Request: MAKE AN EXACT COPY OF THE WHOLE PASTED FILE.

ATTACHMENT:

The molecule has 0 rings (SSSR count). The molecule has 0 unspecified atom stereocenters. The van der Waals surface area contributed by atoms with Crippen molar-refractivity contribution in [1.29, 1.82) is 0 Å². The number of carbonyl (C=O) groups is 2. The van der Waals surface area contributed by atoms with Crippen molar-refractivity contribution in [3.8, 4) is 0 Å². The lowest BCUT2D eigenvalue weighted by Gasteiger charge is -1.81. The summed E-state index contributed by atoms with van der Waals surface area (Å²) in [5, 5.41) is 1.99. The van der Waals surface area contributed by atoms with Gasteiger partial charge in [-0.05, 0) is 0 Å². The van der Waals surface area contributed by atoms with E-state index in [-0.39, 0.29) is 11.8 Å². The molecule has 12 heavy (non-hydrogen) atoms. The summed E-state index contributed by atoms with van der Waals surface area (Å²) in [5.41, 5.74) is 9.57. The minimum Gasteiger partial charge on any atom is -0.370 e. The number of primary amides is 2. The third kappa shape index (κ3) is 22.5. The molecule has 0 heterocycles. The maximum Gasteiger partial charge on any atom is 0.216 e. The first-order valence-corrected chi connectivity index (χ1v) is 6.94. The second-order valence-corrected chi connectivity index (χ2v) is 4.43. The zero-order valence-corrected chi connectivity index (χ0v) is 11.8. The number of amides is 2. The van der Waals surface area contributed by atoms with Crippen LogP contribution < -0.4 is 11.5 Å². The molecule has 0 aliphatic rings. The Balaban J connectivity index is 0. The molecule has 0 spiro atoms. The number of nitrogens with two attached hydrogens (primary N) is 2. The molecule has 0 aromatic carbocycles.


The molecule has 0 rings (SSSR count). The molecule has 0 unspecified atom stereocenters. The van der Waals surface area contributed by atoms with Crippen molar-refractivity contribution in [1.29, 1.82) is 0 Å². The number of carbonyl (C=O) groups is 2. The van der Waals surface area contributed by atoms with Crippen molar-refractivity contribution in [3.8, 4) is 0 Å². The lowest BCUT2D eigenvalue weighted by Gasteiger charge is -1.81. The summed E-state index contributed by atoms with van der Waals surface area (Å²) in [5, 5.41) is 1.99. The van der Waals surface area contributed by atoms with Gasteiger partial charge in [-0.05, 0) is 0 Å². The van der Waals surface area contributed by atoms with E-state index in [-0.39, 0.29) is 11.8 Å². The molecule has 12 heavy (non-hydrogen) atoms. The summed E-state index contributed by atoms with van der Waals surface area (Å²) in [5.41, 5.74) is 9.57. The minimum Gasteiger partial charge on any atom is -0.370 e. The number of primary amides is 2. The third kappa shape index (κ3) is 22.5. The molecule has 0 heterocycles. The maximum Gasteiger partial charge on any atom is 0.216 e. The first-order valence-corrected chi connectivity index (χ1v) is 6.94. The second-order valence-corrected chi connectivity index (χ2v) is 4.43. The zero-order valence-corrected chi connectivity index (χ0v) is 11.8. The number of amides is 2. The van der Waals surface area contributed by atoms with Crippen LogP contribution < -0.4 is 11.5 Å². The molecule has 0 aliphatic rings. The Balaban J connectivity index is 0. The molecule has 0 spiro atoms. The number of nitrogens with two attached hydrogens (primary N) is 2. The molecule has 0 aromatic carbocycles.